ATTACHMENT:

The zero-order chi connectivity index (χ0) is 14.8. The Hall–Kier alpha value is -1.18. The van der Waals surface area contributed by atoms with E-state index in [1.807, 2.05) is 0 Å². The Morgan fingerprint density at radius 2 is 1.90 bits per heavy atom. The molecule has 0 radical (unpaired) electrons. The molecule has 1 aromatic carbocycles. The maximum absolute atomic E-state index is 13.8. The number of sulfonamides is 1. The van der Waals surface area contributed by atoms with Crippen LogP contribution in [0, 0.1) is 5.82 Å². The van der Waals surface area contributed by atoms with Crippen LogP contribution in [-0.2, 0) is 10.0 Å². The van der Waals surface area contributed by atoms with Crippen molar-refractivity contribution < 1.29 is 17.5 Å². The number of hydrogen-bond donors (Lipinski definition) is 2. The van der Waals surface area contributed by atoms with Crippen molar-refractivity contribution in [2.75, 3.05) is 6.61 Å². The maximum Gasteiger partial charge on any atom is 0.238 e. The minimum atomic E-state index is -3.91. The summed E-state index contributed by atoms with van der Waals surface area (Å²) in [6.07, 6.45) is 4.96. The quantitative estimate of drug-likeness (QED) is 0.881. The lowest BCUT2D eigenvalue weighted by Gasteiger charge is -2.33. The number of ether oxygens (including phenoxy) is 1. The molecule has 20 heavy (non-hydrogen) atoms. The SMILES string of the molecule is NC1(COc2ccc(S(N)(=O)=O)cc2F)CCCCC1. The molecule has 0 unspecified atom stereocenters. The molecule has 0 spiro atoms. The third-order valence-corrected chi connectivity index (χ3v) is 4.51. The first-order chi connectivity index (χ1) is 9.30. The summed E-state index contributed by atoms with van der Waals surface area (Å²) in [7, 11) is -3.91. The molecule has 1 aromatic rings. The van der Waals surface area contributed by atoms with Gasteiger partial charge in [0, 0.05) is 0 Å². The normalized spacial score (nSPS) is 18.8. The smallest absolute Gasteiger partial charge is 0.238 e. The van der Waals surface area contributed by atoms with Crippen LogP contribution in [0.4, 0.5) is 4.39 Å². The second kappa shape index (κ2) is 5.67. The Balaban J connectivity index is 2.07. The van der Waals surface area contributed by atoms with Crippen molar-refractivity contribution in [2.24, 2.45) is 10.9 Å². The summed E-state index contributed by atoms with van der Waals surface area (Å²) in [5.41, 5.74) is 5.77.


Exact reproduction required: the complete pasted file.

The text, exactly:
The zero-order chi connectivity index (χ0) is 14.8. The Hall–Kier alpha value is -1.18. The van der Waals surface area contributed by atoms with E-state index in [1.807, 2.05) is 0 Å². The Morgan fingerprint density at radius 2 is 1.90 bits per heavy atom. The molecule has 0 radical (unpaired) electrons. The molecule has 1 aromatic carbocycles. The maximum absolute atomic E-state index is 13.8. The number of sulfonamides is 1. The van der Waals surface area contributed by atoms with Crippen LogP contribution in [0, 0.1) is 5.82 Å². The van der Waals surface area contributed by atoms with Crippen LogP contribution in [-0.2, 0) is 10.0 Å². The van der Waals surface area contributed by atoms with Crippen molar-refractivity contribution < 1.29 is 17.5 Å². The number of hydrogen-bond donors (Lipinski definition) is 2. The van der Waals surface area contributed by atoms with Crippen molar-refractivity contribution in [2.75, 3.05) is 6.61 Å². The maximum Gasteiger partial charge on any atom is 0.238 e. The minimum atomic E-state index is -3.91. The summed E-state index contributed by atoms with van der Waals surface area (Å²) in [6.07, 6.45) is 4.96. The quantitative estimate of drug-likeness (QED) is 0.881. The lowest BCUT2D eigenvalue weighted by Gasteiger charge is -2.33. The number of ether oxygens (including phenoxy) is 1. The molecule has 20 heavy (non-hydrogen) atoms. The SMILES string of the molecule is NC1(COc2ccc(S(N)(=O)=O)cc2F)CCCCC1. The molecule has 0 unspecified atom stereocenters. The molecule has 0 spiro atoms. The third-order valence-corrected chi connectivity index (χ3v) is 4.51. The first-order chi connectivity index (χ1) is 9.30. The summed E-state index contributed by atoms with van der Waals surface area (Å²) in [7, 11) is -3.91. The molecule has 1 aromatic rings. The van der Waals surface area contributed by atoms with Gasteiger partial charge in [0, 0.05) is 0 Å². The normalized spacial score (nSPS) is 18.8. The smallest absolute Gasteiger partial charge is 0.238 e. The van der Waals surface area contributed by atoms with Crippen LogP contribution in [0.4, 0.5) is 4.39 Å². The second kappa shape index (κ2) is 5.67. The Balaban J connectivity index is 2.07. The van der Waals surface area contributed by atoms with Crippen molar-refractivity contribution in [2.24, 2.45) is 10.9 Å². The summed E-state index contributed by atoms with van der Waals surface area (Å²) in [5.41, 5.74) is 5.77.